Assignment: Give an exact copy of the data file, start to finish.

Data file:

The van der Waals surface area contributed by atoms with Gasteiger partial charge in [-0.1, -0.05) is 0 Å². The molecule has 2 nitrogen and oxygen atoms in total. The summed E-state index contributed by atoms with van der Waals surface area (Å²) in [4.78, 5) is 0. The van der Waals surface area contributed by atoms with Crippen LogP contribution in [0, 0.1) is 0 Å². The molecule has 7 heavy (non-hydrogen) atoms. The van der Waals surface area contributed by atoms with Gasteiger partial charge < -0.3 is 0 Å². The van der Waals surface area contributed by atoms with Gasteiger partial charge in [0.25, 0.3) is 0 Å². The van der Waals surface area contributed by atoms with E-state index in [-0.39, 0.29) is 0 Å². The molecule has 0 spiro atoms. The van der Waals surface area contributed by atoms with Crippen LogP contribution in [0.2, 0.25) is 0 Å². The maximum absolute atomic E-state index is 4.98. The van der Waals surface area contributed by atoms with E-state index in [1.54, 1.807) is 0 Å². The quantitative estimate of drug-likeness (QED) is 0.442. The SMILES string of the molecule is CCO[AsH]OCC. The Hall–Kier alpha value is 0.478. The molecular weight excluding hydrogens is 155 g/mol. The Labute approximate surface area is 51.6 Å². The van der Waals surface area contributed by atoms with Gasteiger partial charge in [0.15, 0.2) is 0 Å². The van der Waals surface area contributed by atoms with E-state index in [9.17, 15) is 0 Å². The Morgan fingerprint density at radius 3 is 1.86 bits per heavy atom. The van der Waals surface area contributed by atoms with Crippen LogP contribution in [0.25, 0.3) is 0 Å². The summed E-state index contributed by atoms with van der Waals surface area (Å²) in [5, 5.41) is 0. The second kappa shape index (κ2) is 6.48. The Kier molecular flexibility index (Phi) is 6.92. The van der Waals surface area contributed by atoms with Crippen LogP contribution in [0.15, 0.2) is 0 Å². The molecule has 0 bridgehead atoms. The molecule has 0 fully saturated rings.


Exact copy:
The van der Waals surface area contributed by atoms with Gasteiger partial charge in [-0.1, -0.05) is 0 Å². The molecule has 2 nitrogen and oxygen atoms in total. The summed E-state index contributed by atoms with van der Waals surface area (Å²) in [4.78, 5) is 0. The van der Waals surface area contributed by atoms with Crippen LogP contribution in [0, 0.1) is 0 Å². The molecule has 7 heavy (non-hydrogen) atoms. The van der Waals surface area contributed by atoms with Gasteiger partial charge < -0.3 is 0 Å². The van der Waals surface area contributed by atoms with Gasteiger partial charge in [0.25, 0.3) is 0 Å². The van der Waals surface area contributed by atoms with E-state index in [-0.39, 0.29) is 0 Å². The molecule has 0 spiro atoms. The van der Waals surface area contributed by atoms with Crippen LogP contribution in [0.2, 0.25) is 0 Å². The maximum absolute atomic E-state index is 4.98. The van der Waals surface area contributed by atoms with E-state index in [1.54, 1.807) is 0 Å². The quantitative estimate of drug-likeness (QED) is 0.442. The SMILES string of the molecule is CCO[AsH]OCC. The Hall–Kier alpha value is 0.478. The molecular weight excluding hydrogens is 155 g/mol. The Labute approximate surface area is 51.6 Å². The van der Waals surface area contributed by atoms with Gasteiger partial charge in [0.15, 0.2) is 0 Å². The van der Waals surface area contributed by atoms with E-state index in [9.17, 15) is 0 Å². The Morgan fingerprint density at radius 3 is 1.86 bits per heavy atom. The van der Waals surface area contributed by atoms with Crippen LogP contribution in [0.25, 0.3) is 0 Å². The summed E-state index contributed by atoms with van der Waals surface area (Å²) in [5, 5.41) is 0. The second kappa shape index (κ2) is 6.48. The Kier molecular flexibility index (Phi) is 6.92. The van der Waals surface area contributed by atoms with Crippen LogP contribution in [0.15, 0.2) is 0 Å². The molecule has 0 bridgehead atoms. The molecule has 0 fully saturated rings.